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Videos / Practical Project Using LoRaWAN + TTN + LoPy4 + NodeRED + Raspberry Pi

In our two previous Pycom articles we covered Building a LoRaWAN Nano Gateway to The Things Network, and creating Your First LoRaWAN Node on The Things Network. In these articles we used the mighty powerful Pycom LoPy (part of the Pycom range) to build two nodes of a LoRaWAN network connected to The Things Network.

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For the project today, I've invented a little scenario about a farmer. The farmers got a paddock, that's maybe ten kilometres from the house, where he's got pump water into a trough to give to the animals. How's he going to manage that. Well, I guess he could put up a solar panel and a battery and run a little pump, run it a few minutes a day, but what happens if it stops working, he's going to have to ride out there on a motorbike and check it every day, otherwise the animals would suffer. So, you might think to invent some little bit of electronics that look at the water level in the trough and pumps water when it needs to, great but then what happens if that stops working you have no way of knowing again. You're driving out there and having a look at it every day, what if we could create a sensor that would look at the water level in the trough, another actuator that would sit over at the pump to turn it on and off and those things although they're ten kilometres away were connected to the Internet. What if you could control it all from your house or better yet from your phone, while you're not even home. That's what we've got in our scenario today. So, let's have a look at the hardware on the bench on the right here.

 

We're using a PyCom LoPy as a LoRa gateway. It's just the way that we've done it in the last two projects, it's still doing the same job, it's using both its LoRa antenna to talk to the LoRa network and its built-in Wi-Fi antenna to talk to a little Wi-Fi access point I have under the desk simulating a gateway, that you would install at home. On the left, we have another LoPy device this is simulating our other two devices that would be running the pump and measuring the water level. So, the lights are just gone red on there, that's saying that the pump just stopped when the lights green the pump is on

 

Over here, we've added a Raspberry Pi and put a Node-RED on that, you don't have to install your own Raspberry Pi to run this system. You can use Node-RED on a PC or you could use it from a website, have a look at the documentation there are links in there for that and then we'll go back to the PC and go through in more detail how the whole thing operates.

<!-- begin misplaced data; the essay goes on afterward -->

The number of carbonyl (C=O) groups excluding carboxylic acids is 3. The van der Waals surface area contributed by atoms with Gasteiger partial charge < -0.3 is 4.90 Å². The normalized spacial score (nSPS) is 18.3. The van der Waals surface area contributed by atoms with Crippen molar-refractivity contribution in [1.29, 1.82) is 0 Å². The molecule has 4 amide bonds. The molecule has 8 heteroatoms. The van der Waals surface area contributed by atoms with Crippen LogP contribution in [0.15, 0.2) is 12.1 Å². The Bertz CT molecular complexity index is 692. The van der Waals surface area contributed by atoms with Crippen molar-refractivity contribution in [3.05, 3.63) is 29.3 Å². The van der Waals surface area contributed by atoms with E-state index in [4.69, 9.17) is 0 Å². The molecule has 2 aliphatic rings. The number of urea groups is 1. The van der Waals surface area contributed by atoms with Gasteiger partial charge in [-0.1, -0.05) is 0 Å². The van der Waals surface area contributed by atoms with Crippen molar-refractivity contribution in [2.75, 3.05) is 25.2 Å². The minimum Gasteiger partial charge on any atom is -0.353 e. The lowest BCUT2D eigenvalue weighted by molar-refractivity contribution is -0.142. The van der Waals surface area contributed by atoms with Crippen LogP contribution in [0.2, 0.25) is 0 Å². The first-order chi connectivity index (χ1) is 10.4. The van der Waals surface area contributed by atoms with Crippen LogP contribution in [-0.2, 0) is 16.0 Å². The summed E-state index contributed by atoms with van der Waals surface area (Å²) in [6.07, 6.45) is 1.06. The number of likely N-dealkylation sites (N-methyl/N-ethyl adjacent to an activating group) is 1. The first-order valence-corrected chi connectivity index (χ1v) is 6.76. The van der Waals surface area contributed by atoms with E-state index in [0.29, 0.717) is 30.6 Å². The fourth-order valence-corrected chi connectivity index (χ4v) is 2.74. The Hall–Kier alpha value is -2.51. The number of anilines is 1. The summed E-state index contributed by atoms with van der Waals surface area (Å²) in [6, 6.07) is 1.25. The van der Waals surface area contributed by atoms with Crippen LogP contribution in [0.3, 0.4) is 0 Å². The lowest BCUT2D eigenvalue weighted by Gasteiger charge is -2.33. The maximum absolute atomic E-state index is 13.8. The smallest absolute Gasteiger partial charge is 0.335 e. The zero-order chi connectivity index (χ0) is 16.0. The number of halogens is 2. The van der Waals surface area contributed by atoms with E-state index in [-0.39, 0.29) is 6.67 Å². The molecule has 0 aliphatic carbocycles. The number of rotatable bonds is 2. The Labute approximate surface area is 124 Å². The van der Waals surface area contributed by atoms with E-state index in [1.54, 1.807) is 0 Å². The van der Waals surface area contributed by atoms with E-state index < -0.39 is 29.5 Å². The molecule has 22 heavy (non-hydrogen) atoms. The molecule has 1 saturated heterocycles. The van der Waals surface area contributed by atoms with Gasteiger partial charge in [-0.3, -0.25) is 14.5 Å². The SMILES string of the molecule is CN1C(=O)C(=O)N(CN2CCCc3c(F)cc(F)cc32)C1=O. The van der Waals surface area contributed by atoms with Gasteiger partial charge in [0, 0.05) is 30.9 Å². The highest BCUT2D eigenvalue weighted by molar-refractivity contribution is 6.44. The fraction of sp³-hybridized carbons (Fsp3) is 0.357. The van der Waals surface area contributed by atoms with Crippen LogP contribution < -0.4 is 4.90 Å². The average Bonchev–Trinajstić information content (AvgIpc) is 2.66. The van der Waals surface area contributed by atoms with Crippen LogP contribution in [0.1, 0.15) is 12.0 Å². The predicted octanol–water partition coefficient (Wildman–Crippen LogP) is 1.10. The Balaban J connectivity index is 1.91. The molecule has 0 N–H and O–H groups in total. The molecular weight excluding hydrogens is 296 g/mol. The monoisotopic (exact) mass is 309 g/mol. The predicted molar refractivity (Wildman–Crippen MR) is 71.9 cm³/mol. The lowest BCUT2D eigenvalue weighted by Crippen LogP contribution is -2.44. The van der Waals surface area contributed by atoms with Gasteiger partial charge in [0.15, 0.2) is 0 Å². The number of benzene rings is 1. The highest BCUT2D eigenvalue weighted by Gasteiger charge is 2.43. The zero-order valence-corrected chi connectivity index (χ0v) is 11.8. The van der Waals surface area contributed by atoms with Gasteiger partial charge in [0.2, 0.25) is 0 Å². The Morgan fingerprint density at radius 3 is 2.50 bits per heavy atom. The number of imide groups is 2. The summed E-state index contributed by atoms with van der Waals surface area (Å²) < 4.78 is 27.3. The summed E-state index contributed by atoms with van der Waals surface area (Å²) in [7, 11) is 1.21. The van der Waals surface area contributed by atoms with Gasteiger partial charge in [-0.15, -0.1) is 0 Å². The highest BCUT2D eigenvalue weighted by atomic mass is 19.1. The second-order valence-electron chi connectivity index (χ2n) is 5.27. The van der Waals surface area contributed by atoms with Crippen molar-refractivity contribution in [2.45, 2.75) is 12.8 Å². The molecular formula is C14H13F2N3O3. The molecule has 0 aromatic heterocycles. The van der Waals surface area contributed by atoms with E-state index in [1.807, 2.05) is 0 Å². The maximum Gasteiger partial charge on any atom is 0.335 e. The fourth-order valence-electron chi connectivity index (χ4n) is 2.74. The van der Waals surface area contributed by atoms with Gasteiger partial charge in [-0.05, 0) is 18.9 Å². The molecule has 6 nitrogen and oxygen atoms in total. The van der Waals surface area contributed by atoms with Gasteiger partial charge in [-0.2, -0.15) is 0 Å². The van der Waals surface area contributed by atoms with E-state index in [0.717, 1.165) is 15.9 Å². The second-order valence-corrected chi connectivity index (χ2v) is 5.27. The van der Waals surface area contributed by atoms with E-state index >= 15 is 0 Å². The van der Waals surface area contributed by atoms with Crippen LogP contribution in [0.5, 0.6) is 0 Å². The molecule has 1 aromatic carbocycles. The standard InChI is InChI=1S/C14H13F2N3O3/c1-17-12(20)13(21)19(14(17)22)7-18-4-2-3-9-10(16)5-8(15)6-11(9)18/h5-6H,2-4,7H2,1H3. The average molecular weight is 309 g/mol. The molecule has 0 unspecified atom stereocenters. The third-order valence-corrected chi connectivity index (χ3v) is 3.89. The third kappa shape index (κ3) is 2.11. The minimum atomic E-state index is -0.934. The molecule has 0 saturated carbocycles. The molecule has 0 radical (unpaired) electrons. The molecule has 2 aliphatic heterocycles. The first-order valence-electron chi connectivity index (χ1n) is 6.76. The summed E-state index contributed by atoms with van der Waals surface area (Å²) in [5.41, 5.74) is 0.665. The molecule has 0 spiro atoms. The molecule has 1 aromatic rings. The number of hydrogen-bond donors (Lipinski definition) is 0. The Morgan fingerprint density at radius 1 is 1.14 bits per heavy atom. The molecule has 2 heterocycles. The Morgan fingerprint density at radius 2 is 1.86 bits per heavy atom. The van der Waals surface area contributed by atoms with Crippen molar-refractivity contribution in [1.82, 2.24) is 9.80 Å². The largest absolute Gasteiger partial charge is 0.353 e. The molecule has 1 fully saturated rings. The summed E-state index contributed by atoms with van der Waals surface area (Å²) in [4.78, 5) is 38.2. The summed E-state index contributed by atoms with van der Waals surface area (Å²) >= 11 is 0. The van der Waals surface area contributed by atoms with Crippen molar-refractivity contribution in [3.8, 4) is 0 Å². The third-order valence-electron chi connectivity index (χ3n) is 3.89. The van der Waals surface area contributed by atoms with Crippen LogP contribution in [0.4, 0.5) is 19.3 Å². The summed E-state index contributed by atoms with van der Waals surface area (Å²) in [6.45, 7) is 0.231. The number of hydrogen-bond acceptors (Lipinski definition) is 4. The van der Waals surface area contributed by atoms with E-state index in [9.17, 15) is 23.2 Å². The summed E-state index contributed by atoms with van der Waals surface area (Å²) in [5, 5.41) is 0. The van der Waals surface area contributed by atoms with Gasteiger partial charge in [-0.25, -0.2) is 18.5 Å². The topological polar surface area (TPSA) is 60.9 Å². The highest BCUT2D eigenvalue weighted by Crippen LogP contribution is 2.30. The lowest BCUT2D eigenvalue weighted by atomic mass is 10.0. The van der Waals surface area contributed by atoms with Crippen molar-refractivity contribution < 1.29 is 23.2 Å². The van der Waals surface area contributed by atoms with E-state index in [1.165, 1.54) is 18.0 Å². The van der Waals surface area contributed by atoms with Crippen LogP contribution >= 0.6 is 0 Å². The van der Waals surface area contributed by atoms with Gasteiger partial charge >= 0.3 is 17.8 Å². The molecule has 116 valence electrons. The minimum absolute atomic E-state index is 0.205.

All right not much to look at with the Gateway, as we've said it runs as it has done in the last two projects, good to see there that things are working, we can see messages going backwards and forwards. In our Node though, we might just make this code screen a little larger, we've added some code to the Node. I'm just going to scroll up here a bit, so we've added four variables here, one for whether the pump is running or not true or false, we want the water level that we can measure, what's the water level when the thing is empty, what's the water level when it's full and then we've taken some of the code that we need to run this and put it into functions just to group together a single feature of this program. So, this function is called check downlink messages and that's all it does. It needs to look at the pump running variable. So, we must call that in explicitly, that's the one that's defined up above the function. So, what it does is it looks for a message received on the LoRaWAN network, if there's not a message then return that, just says stop nothing more to do get out quick the function. If there is a message this is a little confusing here, if there is a message look at the first number in the message. So, position zero is the first number in the message and because we're doing an "if" on that, "if" that first number is not zero, then this part of the program runs. It's a little awkward, that we're talking about, two zeros, there one is a position and one is logic. So, if there is a number given to us that's not zero, start the pump, so we mark the pump that it's running if the number is zero, we take that as a command to stop the pump and now the pump running is false.

 

We have a send level function here and this is run every 10 seconds in the program, it would normally measure the actual water level. So, you could use an ultrasonic sensor, which you would position above the water you bounce the ultra-sonic wave off the water and measures the height of the water. So, you get a continuous measurement from empty to full, or you could use something, like a conductance probe which, would sit at the top and as the water level comes up and touches the probe, you know to stop the pump there because that's the top right. So, we measure the water level and here we're just faking it we've got a pretend, how that's working so we're taking our water level and sending it up to the Things network.